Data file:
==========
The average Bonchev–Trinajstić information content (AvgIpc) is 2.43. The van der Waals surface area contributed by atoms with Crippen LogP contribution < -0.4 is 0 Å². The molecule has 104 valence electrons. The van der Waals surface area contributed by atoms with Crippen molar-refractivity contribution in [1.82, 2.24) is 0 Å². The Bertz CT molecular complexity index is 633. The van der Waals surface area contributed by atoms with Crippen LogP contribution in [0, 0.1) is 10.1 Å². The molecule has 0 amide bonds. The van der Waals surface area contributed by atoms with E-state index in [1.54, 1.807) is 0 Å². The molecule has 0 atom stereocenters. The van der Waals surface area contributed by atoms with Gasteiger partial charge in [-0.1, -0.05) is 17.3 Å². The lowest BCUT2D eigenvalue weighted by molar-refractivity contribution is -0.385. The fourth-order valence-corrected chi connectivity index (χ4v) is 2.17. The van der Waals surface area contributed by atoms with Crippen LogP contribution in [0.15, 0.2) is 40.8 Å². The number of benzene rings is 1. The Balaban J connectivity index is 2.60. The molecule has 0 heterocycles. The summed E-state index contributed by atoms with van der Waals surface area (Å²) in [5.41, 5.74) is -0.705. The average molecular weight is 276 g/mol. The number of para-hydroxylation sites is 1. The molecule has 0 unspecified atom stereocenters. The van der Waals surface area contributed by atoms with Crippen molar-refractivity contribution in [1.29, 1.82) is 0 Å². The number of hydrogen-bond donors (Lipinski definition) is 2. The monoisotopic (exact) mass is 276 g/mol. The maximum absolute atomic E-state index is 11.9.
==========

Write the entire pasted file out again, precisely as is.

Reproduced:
The average Bonchev–Trinajstić information content (AvgIpc) is 2.43. The van der Waals surface area contributed by atoms with Crippen LogP contribution < -0.4 is 0 Å². The molecule has 104 valence electrons. The van der Waals surface area contributed by atoms with Crippen molar-refractivity contribution in [1.82, 2.24) is 0 Å². The Bertz CT molecular complexity index is 633. The van der Waals surface area contributed by atoms with Crippen LogP contribution in [0, 0.1) is 10.1 Å². The molecule has 0 amide bonds. The van der Waals surface area contributed by atoms with E-state index in [1.54, 1.807) is 0 Å². The molecule has 0 atom stereocenters. The van der Waals surface area contributed by atoms with Gasteiger partial charge in [-0.1, -0.05) is 17.3 Å². The lowest BCUT2D eigenvalue weighted by molar-refractivity contribution is -0.385. The fourth-order valence-corrected chi connectivity index (χ4v) is 2.17. The van der Waals surface area contributed by atoms with Crippen LogP contribution in [0.15, 0.2) is 40.8 Å². The number of benzene rings is 1. The Balaban J connectivity index is 2.60. The molecule has 0 heterocycles. The summed E-state index contributed by atoms with van der Waals surface area (Å²) in [5.41, 5.74) is -0.705. The average molecular weight is 276 g/mol. The number of para-hydroxylation sites is 1. The molecule has 0 unspecified atom stereocenters. The van der Waals surface area contributed by atoms with Crippen molar-refractivity contribution in [1.29, 1.82) is 0 Å². The number of hydrogen-bond donors (Lipinski definition) is 2. The monoisotopic (exact) mass is 276 g/mol. The maximum absolute atomic E-state index is 11.9.